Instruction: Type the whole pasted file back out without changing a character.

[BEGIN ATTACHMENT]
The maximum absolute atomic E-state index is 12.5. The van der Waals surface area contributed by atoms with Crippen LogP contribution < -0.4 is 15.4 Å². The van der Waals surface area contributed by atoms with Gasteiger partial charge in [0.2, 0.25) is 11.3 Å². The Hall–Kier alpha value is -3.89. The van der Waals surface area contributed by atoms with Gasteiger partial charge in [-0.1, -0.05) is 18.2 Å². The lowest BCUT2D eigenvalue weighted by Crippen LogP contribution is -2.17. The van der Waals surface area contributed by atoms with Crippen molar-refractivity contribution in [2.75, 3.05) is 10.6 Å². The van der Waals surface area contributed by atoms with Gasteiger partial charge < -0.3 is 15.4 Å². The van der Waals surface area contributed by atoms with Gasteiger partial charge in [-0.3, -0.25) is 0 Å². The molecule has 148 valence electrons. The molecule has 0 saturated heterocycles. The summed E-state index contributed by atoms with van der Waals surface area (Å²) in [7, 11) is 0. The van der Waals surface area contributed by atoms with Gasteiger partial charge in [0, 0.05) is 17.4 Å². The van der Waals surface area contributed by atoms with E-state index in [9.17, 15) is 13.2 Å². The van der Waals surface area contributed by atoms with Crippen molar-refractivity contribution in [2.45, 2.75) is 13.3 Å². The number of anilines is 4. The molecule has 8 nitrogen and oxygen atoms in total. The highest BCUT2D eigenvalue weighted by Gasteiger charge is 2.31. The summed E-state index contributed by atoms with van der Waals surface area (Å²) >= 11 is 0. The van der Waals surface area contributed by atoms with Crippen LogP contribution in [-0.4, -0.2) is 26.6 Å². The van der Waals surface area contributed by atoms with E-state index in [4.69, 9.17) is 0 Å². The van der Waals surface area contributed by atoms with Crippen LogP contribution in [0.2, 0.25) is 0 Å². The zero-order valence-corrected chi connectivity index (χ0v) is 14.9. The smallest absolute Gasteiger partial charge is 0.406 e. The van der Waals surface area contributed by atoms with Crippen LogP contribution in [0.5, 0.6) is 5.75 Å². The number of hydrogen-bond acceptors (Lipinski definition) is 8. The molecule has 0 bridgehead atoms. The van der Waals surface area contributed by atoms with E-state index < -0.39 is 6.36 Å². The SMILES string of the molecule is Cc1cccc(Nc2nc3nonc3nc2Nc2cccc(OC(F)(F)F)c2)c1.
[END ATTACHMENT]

The maximum absolute atomic E-state index is 12.5. The van der Waals surface area contributed by atoms with Crippen LogP contribution < -0.4 is 15.4 Å². The van der Waals surface area contributed by atoms with Gasteiger partial charge in [0.2, 0.25) is 11.3 Å². The Hall–Kier alpha value is -3.89. The van der Waals surface area contributed by atoms with Gasteiger partial charge in [-0.1, -0.05) is 18.2 Å². The lowest BCUT2D eigenvalue weighted by Crippen LogP contribution is -2.17. The van der Waals surface area contributed by atoms with Crippen molar-refractivity contribution in [2.75, 3.05) is 10.6 Å². The van der Waals surface area contributed by atoms with Gasteiger partial charge < -0.3 is 15.4 Å². The van der Waals surface area contributed by atoms with Gasteiger partial charge in [-0.3, -0.25) is 0 Å². The molecule has 148 valence electrons. The molecule has 0 saturated heterocycles. The summed E-state index contributed by atoms with van der Waals surface area (Å²) in [7, 11) is 0. The van der Waals surface area contributed by atoms with Gasteiger partial charge in [0, 0.05) is 17.4 Å². The van der Waals surface area contributed by atoms with E-state index in [9.17, 15) is 13.2 Å². The van der Waals surface area contributed by atoms with Crippen molar-refractivity contribution in [2.45, 2.75) is 13.3 Å². The number of anilines is 4. The molecule has 8 nitrogen and oxygen atoms in total. The highest BCUT2D eigenvalue weighted by Gasteiger charge is 2.31. The summed E-state index contributed by atoms with van der Waals surface area (Å²) >= 11 is 0. The van der Waals surface area contributed by atoms with Crippen LogP contribution in [-0.4, -0.2) is 26.6 Å². The van der Waals surface area contributed by atoms with E-state index in [4.69, 9.17) is 0 Å². The van der Waals surface area contributed by atoms with Crippen LogP contribution in [0.2, 0.25) is 0 Å². The zero-order valence-corrected chi connectivity index (χ0v) is 14.9. The smallest absolute Gasteiger partial charge is 0.406 e. The van der Waals surface area contributed by atoms with Crippen LogP contribution in [0.5, 0.6) is 5.75 Å². The number of hydrogen-bond acceptors (Lipinski definition) is 8. The molecule has 0 bridgehead atoms. The van der Waals surface area contributed by atoms with E-state index < -0.39 is 6.36 Å². The SMILES string of the molecule is Cc1cccc(Nc2nc3nonc3nc2Nc2cccc(OC(F)(F)F)c2)c1.